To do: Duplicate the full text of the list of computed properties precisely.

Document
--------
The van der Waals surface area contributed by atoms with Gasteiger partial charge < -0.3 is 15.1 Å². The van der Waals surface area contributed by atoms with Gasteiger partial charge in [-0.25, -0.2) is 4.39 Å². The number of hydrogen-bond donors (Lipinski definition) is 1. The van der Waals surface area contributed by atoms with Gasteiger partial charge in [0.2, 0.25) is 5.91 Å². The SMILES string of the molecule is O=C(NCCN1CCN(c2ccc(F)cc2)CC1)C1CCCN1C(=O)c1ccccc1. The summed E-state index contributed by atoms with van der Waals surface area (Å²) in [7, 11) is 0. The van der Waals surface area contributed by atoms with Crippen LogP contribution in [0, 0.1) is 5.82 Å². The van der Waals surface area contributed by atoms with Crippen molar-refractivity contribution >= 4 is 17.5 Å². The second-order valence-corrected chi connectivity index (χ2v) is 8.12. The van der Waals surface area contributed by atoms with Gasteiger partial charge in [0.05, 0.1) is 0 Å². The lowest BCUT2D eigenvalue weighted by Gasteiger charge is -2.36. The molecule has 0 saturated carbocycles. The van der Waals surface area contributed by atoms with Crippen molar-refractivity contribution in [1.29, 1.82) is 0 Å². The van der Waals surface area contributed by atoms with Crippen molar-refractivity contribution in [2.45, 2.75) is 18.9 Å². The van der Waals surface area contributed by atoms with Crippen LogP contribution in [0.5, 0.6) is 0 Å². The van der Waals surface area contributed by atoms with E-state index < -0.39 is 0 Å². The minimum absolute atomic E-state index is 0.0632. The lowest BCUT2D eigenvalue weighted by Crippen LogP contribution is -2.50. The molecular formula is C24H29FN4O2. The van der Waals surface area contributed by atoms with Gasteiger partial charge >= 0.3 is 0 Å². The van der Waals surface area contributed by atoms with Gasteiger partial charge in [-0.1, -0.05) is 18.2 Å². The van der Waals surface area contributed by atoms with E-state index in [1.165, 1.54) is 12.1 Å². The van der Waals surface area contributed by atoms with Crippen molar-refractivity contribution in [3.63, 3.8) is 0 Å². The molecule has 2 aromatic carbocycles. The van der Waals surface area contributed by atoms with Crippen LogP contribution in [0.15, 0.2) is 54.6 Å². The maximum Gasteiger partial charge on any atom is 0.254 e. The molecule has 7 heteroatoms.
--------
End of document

The van der Waals surface area contributed by atoms with Gasteiger partial charge < -0.3 is 15.1 Å². The van der Waals surface area contributed by atoms with Gasteiger partial charge in [-0.25, -0.2) is 4.39 Å². The number of hydrogen-bond donors (Lipinski definition) is 1. The van der Waals surface area contributed by atoms with Gasteiger partial charge in [0.2, 0.25) is 5.91 Å². The SMILES string of the molecule is O=C(NCCN1CCN(c2ccc(F)cc2)CC1)C1CCCN1C(=O)c1ccccc1. The summed E-state index contributed by atoms with van der Waals surface area (Å²) in [7, 11) is 0. The van der Waals surface area contributed by atoms with Crippen LogP contribution in [0, 0.1) is 5.82 Å². The van der Waals surface area contributed by atoms with Crippen molar-refractivity contribution >= 4 is 17.5 Å². The second-order valence-corrected chi connectivity index (χ2v) is 8.12. The van der Waals surface area contributed by atoms with Gasteiger partial charge in [0.05, 0.1) is 0 Å². The lowest BCUT2D eigenvalue weighted by Gasteiger charge is -2.36. The molecule has 0 saturated carbocycles. The van der Waals surface area contributed by atoms with Crippen molar-refractivity contribution in [1.29, 1.82) is 0 Å². The van der Waals surface area contributed by atoms with Crippen molar-refractivity contribution in [2.45, 2.75) is 18.9 Å². The van der Waals surface area contributed by atoms with Crippen LogP contribution in [0.5, 0.6) is 0 Å². The van der Waals surface area contributed by atoms with E-state index < -0.39 is 0 Å². The minimum absolute atomic E-state index is 0.0632. The lowest BCUT2D eigenvalue weighted by Crippen LogP contribution is -2.50. The molecular formula is C24H29FN4O2. The van der Waals surface area contributed by atoms with Gasteiger partial charge >= 0.3 is 0 Å². The van der Waals surface area contributed by atoms with Gasteiger partial charge in [-0.1, -0.05) is 18.2 Å². The van der Waals surface area contributed by atoms with E-state index in [1.165, 1.54) is 12.1 Å². The van der Waals surface area contributed by atoms with Crippen molar-refractivity contribution in [3.63, 3.8) is 0 Å². The molecule has 2 aromatic carbocycles. The van der Waals surface area contributed by atoms with Crippen LogP contribution in [0.15, 0.2) is 54.6 Å². The maximum Gasteiger partial charge on any atom is 0.254 e. The molecule has 7 heteroatoms.